British exhibit examines taboo subject

In today’s day and age, death is a topic that is hesitantly discussed. Considered to be a bleak and depressing matter, many people are uncomfortable talking about something so inevitable. The Bristol Museum and Art Gallery in England provides a fresh, enlightening perspective to the subject of death, however. In its new exhibition called “death: the human experience,” the museum displays objects from around the world that relate to death in different cultures. The exhibit also features an examination regarding the controversy surrounding euthanasia.

The exhibition is divided into five categories: symbols of death, stages of death, attitudes to death, human remains and science and ethics. One of the key displays is the Ghanaian fantasy coffin, shaped like a lion with luxurious lining on the inside. Ghanaian fantasy coffins are hand crafted by specialized carpenters and are considered works of art.

In Ghana, the Ga people are famously known for their elaborate funerals. The Ga believe that when one dies, their life continues on in the next world. They also believe that ancestors have the power to influence living relatives. In order to ensure that they leave on good terms, the Ga people hold extravagant funerals honoring their dead. The stunning orange coffin on display is certainly a highlight of this exhibition.

As mentioned earlier, an important matter that this exhibition covers is the issue of euthanasia. Many European countries such as the Netherlands, Belgium, Ireland and Luxembourg have legalized human euthanasia. England is currently contemplating passing a “right to die” law, based on the principle that people have the right to take their own lives.

The exhibition displays the mixture of drugs that are given to people when they are ready to die, accompanied by a square of chocolate to get rid of the taste. Videos of people talking about their views of euthanasia are displayed on the wall and a reflection room is provided to give people a quiet place to ponder their thoughts on the matter.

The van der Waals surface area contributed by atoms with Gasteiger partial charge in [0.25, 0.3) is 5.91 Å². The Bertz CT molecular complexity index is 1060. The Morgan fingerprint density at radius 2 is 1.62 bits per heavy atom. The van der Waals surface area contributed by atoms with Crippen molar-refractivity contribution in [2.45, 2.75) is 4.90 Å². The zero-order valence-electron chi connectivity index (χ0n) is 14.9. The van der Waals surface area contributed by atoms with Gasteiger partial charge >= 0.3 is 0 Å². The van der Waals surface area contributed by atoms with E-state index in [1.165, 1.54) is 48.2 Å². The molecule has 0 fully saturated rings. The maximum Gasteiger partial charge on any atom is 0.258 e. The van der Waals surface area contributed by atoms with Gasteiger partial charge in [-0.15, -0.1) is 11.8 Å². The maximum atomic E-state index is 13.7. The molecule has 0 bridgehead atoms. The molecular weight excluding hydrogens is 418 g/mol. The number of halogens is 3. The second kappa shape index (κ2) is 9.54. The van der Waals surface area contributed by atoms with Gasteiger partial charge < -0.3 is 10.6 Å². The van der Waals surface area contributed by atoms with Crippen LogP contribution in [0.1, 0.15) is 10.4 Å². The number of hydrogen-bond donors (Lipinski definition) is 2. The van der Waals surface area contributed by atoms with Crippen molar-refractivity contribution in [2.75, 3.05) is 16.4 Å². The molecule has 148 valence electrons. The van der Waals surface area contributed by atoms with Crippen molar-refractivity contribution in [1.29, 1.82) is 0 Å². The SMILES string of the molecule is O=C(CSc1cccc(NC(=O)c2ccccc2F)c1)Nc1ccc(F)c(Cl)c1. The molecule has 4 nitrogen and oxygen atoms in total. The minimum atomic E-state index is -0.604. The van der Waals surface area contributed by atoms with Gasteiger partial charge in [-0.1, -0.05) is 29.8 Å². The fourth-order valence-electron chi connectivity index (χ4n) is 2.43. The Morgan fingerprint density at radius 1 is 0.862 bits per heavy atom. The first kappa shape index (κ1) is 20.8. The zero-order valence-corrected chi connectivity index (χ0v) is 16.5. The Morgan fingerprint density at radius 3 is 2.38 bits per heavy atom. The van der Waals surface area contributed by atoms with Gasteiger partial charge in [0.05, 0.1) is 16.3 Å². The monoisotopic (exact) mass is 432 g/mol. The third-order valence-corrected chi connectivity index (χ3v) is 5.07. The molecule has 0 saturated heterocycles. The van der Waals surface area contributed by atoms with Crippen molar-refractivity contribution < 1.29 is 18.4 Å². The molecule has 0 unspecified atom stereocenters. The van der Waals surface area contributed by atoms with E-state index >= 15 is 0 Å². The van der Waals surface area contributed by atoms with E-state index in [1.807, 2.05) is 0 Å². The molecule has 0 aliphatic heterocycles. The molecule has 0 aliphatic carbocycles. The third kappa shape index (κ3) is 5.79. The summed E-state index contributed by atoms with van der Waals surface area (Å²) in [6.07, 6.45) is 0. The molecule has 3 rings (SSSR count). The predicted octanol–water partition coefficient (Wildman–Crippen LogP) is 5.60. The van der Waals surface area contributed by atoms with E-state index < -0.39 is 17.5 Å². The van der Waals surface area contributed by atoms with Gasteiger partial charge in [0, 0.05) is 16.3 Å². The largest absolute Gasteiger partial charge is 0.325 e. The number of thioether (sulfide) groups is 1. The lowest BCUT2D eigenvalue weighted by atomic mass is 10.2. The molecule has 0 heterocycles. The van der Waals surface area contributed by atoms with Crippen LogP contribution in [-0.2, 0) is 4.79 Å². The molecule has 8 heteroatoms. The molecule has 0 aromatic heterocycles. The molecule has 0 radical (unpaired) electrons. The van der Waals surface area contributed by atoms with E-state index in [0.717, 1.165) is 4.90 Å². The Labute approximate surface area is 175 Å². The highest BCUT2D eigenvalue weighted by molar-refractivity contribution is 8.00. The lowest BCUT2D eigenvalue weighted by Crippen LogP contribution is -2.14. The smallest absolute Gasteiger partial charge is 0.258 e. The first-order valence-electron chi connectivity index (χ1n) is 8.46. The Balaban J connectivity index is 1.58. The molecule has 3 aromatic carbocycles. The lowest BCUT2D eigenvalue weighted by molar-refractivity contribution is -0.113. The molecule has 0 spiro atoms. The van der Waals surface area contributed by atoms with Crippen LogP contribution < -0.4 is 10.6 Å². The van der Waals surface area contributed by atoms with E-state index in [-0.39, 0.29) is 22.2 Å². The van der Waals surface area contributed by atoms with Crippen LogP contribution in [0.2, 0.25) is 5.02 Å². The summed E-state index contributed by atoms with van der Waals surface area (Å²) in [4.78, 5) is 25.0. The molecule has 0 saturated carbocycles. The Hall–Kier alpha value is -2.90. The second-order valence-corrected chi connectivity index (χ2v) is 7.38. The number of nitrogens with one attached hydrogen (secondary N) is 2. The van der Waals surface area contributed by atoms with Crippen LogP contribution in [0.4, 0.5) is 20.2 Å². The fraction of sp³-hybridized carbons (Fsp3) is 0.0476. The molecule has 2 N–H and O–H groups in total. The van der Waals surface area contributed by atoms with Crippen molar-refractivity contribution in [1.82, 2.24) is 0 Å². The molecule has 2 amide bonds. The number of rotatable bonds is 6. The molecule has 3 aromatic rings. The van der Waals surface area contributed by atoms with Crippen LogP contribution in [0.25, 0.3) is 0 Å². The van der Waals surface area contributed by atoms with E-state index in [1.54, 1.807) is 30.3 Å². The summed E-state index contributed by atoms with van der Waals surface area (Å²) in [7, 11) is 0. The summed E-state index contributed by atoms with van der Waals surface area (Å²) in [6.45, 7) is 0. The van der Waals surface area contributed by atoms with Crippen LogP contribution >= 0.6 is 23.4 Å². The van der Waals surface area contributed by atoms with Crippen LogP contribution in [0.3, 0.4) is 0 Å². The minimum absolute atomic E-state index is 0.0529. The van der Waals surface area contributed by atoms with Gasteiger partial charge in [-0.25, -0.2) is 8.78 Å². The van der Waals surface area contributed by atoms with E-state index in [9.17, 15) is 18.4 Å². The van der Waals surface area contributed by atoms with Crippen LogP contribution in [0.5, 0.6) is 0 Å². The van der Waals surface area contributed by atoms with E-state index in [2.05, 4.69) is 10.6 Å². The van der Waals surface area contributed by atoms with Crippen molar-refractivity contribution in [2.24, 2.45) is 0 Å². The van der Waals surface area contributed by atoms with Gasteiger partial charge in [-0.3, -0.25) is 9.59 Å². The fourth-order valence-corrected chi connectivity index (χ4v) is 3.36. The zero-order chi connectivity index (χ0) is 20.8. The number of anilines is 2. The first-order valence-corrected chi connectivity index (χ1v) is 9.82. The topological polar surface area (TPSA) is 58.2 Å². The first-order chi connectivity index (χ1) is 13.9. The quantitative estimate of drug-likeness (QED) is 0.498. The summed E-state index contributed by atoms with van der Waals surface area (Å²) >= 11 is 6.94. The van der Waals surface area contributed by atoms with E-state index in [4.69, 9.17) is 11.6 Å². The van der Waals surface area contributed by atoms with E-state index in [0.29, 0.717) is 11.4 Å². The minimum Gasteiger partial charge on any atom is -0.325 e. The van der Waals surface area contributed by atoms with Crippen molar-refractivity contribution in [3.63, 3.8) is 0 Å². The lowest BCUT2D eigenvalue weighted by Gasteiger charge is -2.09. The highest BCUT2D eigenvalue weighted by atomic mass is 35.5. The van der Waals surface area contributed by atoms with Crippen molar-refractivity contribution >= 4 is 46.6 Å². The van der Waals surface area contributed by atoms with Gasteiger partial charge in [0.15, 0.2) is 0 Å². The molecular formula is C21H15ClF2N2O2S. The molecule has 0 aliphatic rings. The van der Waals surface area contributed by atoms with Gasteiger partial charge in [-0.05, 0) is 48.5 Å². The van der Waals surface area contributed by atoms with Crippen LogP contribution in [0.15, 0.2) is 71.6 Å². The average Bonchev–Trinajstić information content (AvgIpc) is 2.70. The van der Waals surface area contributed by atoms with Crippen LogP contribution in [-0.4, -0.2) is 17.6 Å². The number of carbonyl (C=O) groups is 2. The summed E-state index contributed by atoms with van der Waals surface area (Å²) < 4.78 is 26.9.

An exhibition about death will inevitably have more graphic displays alongside the more informative and beautiful ones. In order to shield the more sensitive eyes, these displays are placed behind closed doors. The displays deal with topics such as premature deaths and ritual murders—certainly not topics for the faint-hearted. Giving people the choice to view displays that are potentially upsetting enables the exhibit to omit certain triggering aspects without taking away from the exhibit.

The last display in the exhibit pokes fun at the entire topic of death. Titled, “Reincarnation Study,” it features professor and artist Don Celender asking the question, “In which form would you like to return?” Humorous answers such as, “Blonde with a high soprano voice,” end the exhibit on a lighter note.

Since its opening weekend in October 2015, the exhibit has attracted approximately 36,000 visitors; proving that “death: the human experience” is hugely successful in turning a dark subject matter into something to reflect upon. Furthermore, it recognizes the diverse traditions that accompany death.

In hopes of encouraging more open discussions on the subject of death, the exhibition will continue to show until March 13.